Upper Marlboro, Md.—Oct. 29
Augusta Iwasaki scored the second major equitation final win of her career when she topped the Washington International Horse Show Equitation Final. After dominating the junior hunter ring earlier this week, she came into the work-off ranked second. She swapped onto Skylar Wireman’s Famous and put in a slick round that earned marks of 92 and 91 from judges Linda Andrisani, Peter Lombardo, Hardin Towell and Heather Caristo-Williams. Coupled with first place in the hunter phase and third in the jumper phase aboard her partner Attendu De Lannois Z, she edged out Wireman by nearly 2.5 points.
Jordan Gibbs tacked up Cent 15, who won this final with Gibbs’ brother Dominic Gibbs last year, galloping up the standings to finish third.
Watch Iwasaki’s work-off round below, courtesy of USEF Network.
Iwasaki was thrilled to follow up her first place finish at the Platinum Performance/USEF Show Jumping Talent Search Final (New Jersey) with another win at Washington.
“It’s been so special, especially because I’ve done two horses that I’ve been riding for multiple years now,” she said. “We’ve made a really special bond. It’s amazing.”
She’s had the ride on Attendu De Lannois Z for a little over two years. That horse, owned by Ashland Farms, came from the hunter ring.
“I watched him show in a 3’3” performance class with Daisy Farish and I was in love with him,” said the 18-year-old rider. “I started showing him in just the junior hunters that year; he wasn’t ready to do the equitation. He really surprised me. He was absolutely amazing during the [Winter Equestrian Festival (Florida)] season the next year. He’s been amazing, I think the Washington is our best class. I’m just so happy with him.”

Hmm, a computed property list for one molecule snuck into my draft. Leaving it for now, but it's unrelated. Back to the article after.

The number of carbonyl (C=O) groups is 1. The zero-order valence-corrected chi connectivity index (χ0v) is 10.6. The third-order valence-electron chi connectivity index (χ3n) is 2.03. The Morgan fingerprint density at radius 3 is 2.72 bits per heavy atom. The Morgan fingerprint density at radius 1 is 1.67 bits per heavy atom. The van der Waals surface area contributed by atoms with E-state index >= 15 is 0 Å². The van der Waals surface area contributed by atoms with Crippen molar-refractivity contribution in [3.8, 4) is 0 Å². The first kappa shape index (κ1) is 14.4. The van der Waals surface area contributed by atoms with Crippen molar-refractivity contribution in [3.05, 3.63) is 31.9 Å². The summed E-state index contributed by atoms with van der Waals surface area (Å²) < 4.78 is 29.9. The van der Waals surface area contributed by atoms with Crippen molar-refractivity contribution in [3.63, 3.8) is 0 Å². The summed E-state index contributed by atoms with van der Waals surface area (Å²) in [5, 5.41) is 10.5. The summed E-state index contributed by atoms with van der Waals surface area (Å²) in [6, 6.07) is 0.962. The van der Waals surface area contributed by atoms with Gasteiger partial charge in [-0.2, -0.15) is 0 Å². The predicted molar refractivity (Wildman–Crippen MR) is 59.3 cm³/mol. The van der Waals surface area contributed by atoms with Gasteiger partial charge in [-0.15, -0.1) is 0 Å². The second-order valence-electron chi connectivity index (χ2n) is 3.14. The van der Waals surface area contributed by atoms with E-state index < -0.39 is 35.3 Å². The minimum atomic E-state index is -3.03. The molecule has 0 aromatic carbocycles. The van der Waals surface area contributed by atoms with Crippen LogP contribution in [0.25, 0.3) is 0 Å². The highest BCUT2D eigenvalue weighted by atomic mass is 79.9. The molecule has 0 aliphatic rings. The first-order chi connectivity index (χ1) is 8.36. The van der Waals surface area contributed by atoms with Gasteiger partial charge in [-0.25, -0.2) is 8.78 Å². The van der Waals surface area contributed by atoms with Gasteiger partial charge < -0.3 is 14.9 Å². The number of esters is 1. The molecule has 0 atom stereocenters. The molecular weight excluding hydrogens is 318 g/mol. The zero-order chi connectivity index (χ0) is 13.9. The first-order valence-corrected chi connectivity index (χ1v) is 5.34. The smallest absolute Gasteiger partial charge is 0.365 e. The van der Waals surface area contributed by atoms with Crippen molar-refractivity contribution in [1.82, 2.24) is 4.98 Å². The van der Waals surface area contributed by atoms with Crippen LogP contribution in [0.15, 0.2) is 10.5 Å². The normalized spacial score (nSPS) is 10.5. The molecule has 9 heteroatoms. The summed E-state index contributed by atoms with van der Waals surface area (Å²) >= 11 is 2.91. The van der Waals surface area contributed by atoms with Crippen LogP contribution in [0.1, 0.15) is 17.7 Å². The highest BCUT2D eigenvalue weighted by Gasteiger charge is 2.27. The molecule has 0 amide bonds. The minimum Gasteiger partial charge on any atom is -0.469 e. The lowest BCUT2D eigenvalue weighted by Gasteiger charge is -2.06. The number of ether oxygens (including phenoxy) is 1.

Wireman did all the work on MKT Investment’s Famous to transform him from a jumper to an equitation horse, taking over the ride in mid-2021. She just finished as the runner up at the Dover Saddlery/USEF Hunter Seat Medal Final.
“The jumper phase is our strong suit,” she said. “The hunter phase we were just looking for a nice round, which I think he was great for. I was not on top coming into the jumper phase, but [I came in] knowing that’s where we can show off and shine a little bit. We really went out there and laid it down. Time allowed was a little tight, and that was something to consider, being efficient in the turns. [For] the horse swap I thought Augusta’s horse was really fun to ride.”
Iwasaki and Wireman are both from California (Iwasaki is from Calabasas and Wireman from Bonsall), both are the children of trainers and both train with powerhouse equitation barns on the East Coast. Iwasaki trains with her parents, Liz Reilly and Chris Iwasaki, as well as Ken and Emily Smith, Erica Quinn and Nora Gray. Wireman’s mother Shayne Berridge-Wireman coaches her along with Andre Dignelli, Patricia Griffith and the Heritage Farm team.
Both are also experienced catch riders who found the final phase of the competition, when the top 10 riders all swap horses and repeat the jumper course, old hat. For Jordan, however, it was a newer challenge.
“I’m pretty green to the 3’6” finals, so coming into today the only practice I had with [a] legitimate horse swap was the Gladstone Cup earlier this year,” said Jordan, who rides with Stacia Madden and the Beacon Hill team. “Otherwise I had a few catch-rides this year. Once I realized I was in the test I made sure to watch some videos of [Ellie Aronson’s] Conthacco and kind of see how he rides. Ellie was very nice and kind of telling me how she rides him and get up to pace and go from there.”
Towell had to chime in when he heard Jordan’s strategy.
“I feel old. I won this final 16 years ago and I couldn’t just pull up my phone and watch videos,” he said.
But Andrisani one-upped him.
“I was judging then, too,” she quipped.